“I believe eternity was born in the countryside” said renowned Romanian poet and philosopher Lucian Blaga in one of his most famous poems, The Soul of the Village. Maramureș, with its breathtaking landscapes, wooden churches, ornate gates, and centuries-old traditions, seems to embody this line like no other region in Romania, and visiting it resembles a travel back in time.
Along with spending time with the locals, indulging in local food and general merriment, there are certain places worth seeing in Maramureș. We’re not saying you must see these them, but you definitely should.
The Merry Cemetery in Săpânța
Visiting a cemetery might not be your exact idea of fun, but once you get to know The Merry Cemetery in the village of Săpânța, things could change. Hailed as the best attraction in the historical region of Maramureș, the Merry Cemetery is probably one of the most unusual cemeteries in the world. In the 1930s, Stan Ioan Pătraș, a local artist with a sense of humour and a firm belief that death is not a sad event, but a portal to a next, better life, started painting the wooden tombstones with vivid colours, adorning them with funny poems about the deceased and naïve paintings depicting scenes from the person’s life.
Pătraș’s work is continued by one of his apprentices, and today there are more than 800 painted tombstones that can be visited in the Merry Cemetery all year long. The souvenir shop outside the cemetery sells handmade local products from wool and wood, and the locals would be more than willing to have you try their homemade jams and the local pride and joy, horinca, the traditional spirit drink in Maramureș.
Wooden churches and gates
Religion is taken very seriously in this part of the country. There are almost 100 wooden churches in Maramureș, eight of them being Unesco World Heritage Sites. High timber constructions with slim bell towers, single or double-roofed, they are impressive examples of architecture from various periods and areas.
One of the oldest wooden churches—dating from the 14th century—is in the village of Ieud, in the charming Iza Valley. The church’s wooden interior is decorated with a 17th century mix of folk art, Byzantine painting and biblical quotations in the Cyrillic alphabet. Most of the wooden churches still hold services and it’s not unusual to see locals wearing their Sunday best—traditional costumes of embroidered blouses and skirts and felt aprons.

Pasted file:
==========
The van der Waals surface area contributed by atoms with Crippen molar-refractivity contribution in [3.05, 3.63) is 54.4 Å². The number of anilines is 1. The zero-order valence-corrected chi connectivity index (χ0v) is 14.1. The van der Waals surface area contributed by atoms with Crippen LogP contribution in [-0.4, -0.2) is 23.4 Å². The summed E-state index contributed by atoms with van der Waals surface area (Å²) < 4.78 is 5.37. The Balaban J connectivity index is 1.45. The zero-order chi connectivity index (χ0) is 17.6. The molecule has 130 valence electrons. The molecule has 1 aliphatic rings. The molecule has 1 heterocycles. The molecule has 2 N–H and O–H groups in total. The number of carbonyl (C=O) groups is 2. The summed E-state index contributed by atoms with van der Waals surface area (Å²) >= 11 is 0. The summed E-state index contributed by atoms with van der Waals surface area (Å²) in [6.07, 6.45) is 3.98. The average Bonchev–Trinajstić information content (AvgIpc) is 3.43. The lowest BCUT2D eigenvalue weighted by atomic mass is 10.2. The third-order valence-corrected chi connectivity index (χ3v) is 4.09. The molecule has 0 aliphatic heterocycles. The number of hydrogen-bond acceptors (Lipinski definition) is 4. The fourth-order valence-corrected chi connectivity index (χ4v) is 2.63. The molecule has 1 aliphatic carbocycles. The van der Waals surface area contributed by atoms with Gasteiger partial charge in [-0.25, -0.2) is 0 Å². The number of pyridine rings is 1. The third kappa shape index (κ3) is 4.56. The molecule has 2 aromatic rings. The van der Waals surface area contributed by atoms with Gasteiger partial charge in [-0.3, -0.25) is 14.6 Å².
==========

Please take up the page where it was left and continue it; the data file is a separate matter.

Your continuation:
The oak gates, most often found on Iza, Mara and Coșău valleys are impressive work of folk art, overflowing with symbolism. Traditionally, the gate had a sacred function and was seen as both a way of communication with the outside world as well as protection from evil.
With the pillar gate acting as an axis mundi, most of the gates display archaic, pre-Christian symbols like the sun, signifying life, the tree of life, which represented growth and fertility, the snake, viewed as a guardian of the house, or the wolf fang which stood for power. Rosettas in many forms were viewed as symbols for the beginning of the world.
Memorial of the Victims of Communism and of the Resistance
The Sighet Memorial is housed in a former Stalinist prison that used to imprison people who fought against the resistance between 1948-1950—from schoolchildren and students to peasants—as well as political activists, clergymen and intellectuals, opponents of the communist regime, up until the 1970s. Famously, the inmates at the Sighet prison were incarcerated without a trial and were sentenced to harsh punishments, starvation, and tortures.
Today, the former prison acts as a Memorial to the victims of communist regimes and displays the development and effects of communist regimes in Romania and other countries of Eastern Europe. Each cell is now a museum room, illustrating the prisoners’ lives, and telling the story of a totalitarian system. The riveting bronze sculpture situated in the inner courtyard of the museum—The Cortege of the Sacrificed—is an homage by sculptor Aurel Vlad.
Also in Sighet, Nobel Prize Laureate Elie Wiesel’s memorial house can also be visited. The Holocaust survivor’s most renowned book is Night, a work based on his experiences as a Jewish prisoner in the Auschwitz and Buchenwald concentration camps.
Featured image: Mihai Lucîț / flickr